The following review of my poetry collection Poiema (Wipf & Stock)is from a longer article by Luci Shaw from Radix Magazine (Vol. 35 No. 2) ©2010.
Another poet with Canada in his bones is D.S. Martin. In his recently published Poiema, Martin does what the title suggests. He makes of his life and its encounters with people and places, with its victories and vetoes, a poetry that invites repeated viewing by readers who appreciate an entry to the inner life of the poet. Just as the poet himself is a “made” individual, a creation from the hand of God, so that poet is called to make, to craft, shape and present images for us to make what we will of them.
This kind of making calls for meticulous choice of word and phrase and line break. Don Martin doesn’t punctuate his verses with commas, periods, and dashes, but uses carefully placed spaces between certain words or phrases. Though sometimes I wonder if the poem would work just as well without those little ellipses, this stylistic technique does keep the poetry from seeming too facile, too easy.
The brief pauses in ideas and images function for me like little “Selahs”. That term in the Biblical psalms has been variously translated, but in essence the reader is asked to “Take a moment, weigh this thought, this music, carefully.” When we read such poetry, we do it in a measured mode, allowing the poet to urge the writing along in an episodic way. Martin’s is a quiet voice, not given to vociferation. The poems build by stages. The time we give to them is rewarded.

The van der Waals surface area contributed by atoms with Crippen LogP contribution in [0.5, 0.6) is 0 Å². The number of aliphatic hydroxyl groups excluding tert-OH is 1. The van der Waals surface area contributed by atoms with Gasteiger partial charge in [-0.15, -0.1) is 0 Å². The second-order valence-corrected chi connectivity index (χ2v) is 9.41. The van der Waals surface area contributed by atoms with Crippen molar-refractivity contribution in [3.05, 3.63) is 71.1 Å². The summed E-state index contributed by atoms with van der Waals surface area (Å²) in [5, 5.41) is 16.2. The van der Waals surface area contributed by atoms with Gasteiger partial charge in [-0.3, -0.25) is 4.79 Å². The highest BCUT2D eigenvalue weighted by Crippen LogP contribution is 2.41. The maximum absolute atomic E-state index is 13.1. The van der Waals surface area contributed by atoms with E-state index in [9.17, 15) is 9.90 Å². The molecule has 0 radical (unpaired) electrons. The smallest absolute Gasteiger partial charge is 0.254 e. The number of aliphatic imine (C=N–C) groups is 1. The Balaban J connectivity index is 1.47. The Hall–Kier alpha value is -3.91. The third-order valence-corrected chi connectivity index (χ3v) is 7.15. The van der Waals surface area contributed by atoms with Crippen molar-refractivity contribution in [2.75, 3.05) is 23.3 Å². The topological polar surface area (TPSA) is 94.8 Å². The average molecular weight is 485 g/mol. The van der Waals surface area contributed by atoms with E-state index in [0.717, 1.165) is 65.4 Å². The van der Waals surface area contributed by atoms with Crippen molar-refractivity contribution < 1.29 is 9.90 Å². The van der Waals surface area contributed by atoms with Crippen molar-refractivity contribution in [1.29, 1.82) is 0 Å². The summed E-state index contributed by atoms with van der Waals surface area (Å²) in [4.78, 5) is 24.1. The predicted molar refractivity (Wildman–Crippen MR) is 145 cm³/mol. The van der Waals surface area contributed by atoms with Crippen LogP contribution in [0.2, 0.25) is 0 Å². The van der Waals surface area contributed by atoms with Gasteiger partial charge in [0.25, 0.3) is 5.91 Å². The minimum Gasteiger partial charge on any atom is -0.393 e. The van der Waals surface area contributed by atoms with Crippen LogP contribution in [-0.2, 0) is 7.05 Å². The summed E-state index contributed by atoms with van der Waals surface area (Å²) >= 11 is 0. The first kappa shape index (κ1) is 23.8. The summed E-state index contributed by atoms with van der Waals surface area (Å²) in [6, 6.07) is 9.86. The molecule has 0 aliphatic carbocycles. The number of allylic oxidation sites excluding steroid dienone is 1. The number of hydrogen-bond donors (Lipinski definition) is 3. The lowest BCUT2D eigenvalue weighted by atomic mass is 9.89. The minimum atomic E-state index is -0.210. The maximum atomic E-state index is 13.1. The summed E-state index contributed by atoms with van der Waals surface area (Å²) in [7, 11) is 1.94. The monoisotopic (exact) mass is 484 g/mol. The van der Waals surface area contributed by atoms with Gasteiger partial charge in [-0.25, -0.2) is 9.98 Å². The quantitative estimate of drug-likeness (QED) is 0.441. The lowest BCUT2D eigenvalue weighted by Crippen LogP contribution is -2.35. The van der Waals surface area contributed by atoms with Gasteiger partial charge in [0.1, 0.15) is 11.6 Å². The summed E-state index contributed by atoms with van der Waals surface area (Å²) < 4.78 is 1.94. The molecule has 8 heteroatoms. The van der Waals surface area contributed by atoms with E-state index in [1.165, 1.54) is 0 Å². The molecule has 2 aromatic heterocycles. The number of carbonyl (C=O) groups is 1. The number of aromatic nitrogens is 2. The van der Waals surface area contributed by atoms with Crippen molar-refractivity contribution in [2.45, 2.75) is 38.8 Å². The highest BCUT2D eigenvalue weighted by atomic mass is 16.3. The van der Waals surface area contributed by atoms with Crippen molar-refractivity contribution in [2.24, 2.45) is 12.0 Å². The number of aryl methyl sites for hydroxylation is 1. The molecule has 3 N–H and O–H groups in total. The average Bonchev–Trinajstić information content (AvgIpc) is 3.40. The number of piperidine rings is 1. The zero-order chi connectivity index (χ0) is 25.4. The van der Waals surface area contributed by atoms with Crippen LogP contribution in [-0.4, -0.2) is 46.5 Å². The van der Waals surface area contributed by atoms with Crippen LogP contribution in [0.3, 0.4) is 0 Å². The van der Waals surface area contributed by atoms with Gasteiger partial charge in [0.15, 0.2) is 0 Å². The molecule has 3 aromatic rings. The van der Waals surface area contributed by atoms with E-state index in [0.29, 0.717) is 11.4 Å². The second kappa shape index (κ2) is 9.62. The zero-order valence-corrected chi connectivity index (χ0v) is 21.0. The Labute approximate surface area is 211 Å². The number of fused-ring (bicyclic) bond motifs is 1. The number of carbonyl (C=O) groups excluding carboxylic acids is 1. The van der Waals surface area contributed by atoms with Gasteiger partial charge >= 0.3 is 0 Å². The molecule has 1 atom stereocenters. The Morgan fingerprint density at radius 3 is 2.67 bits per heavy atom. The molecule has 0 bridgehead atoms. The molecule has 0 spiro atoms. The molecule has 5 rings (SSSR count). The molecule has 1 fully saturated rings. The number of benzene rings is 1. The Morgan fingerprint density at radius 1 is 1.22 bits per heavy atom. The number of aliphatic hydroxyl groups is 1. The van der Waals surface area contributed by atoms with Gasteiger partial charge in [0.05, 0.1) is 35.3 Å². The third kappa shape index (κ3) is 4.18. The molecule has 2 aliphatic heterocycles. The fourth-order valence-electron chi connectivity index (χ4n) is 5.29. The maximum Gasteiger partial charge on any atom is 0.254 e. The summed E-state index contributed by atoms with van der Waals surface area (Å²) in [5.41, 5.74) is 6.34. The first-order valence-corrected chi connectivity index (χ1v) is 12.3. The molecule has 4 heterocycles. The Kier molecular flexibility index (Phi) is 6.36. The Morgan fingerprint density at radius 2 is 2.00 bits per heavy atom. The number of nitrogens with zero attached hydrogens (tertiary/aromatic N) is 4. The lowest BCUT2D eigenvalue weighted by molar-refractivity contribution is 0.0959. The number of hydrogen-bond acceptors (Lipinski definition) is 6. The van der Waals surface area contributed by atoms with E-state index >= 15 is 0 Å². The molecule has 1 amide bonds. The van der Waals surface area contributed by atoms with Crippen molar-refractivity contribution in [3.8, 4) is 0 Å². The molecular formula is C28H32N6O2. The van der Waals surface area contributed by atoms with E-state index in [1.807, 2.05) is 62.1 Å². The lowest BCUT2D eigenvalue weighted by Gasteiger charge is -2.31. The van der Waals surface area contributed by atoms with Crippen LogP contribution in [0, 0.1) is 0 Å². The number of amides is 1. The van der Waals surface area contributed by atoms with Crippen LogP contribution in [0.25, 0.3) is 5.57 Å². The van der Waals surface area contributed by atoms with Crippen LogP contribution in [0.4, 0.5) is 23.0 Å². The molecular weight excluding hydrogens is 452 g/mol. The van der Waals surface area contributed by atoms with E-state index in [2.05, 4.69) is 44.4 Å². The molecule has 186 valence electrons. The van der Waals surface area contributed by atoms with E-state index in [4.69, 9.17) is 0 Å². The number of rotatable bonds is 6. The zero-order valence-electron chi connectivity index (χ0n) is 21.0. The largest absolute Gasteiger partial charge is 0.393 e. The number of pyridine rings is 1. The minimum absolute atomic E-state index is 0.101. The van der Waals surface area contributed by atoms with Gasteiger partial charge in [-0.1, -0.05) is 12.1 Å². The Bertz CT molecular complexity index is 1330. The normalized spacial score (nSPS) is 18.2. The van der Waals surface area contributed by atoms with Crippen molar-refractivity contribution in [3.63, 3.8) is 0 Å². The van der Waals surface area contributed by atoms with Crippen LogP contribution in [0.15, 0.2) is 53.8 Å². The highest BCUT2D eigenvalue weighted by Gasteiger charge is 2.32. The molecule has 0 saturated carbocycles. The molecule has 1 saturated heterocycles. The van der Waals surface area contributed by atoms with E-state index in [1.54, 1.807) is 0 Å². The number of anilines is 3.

A poem about Adam and Eve investigates their relationship from the hints supplied in Genesis: Adam didn’t consider “how Eve might feel/ when he’d chosen to not/ take another walk with her through the garden/ leaving her to encounter the serpent alone.” Cain is seen as having “the second finest garden to date/ in the history of humankind...Cain had sacrificed/ from the fruit of the vine./ Abel had always said that that was like offering/ the wool without the sheep.” (Here I’ve supplied the punctuation.)
Martin writes about topics as diverse as Glen Gould’s piano, Tom Thomson’s painting Northern River, Durer’s woodcuts. His eye is acute, his reach is wide and deep, showing his mastery of poetic forms — sonnet, ghazal, villanelle, canticle, haiku. He has a blog displaying the work of a number of what he calls “Kingdom Poets” of which he is himself a fine exemplar.
As with all good poetry, there’s a rich reward for those who read his writing slowly, allowing it to unfold its magic bit by bit. Martin is a poet to be watched, as his body of work grows.
The other three poetry collections reviewed in the article are:
Paper House by Jean Janzen (Good Books)
New Tracks, Night Falling by Jeanne Murray Walker (Eerdmans)
Rough Cradle by Betsy Sholl (Alice James Books)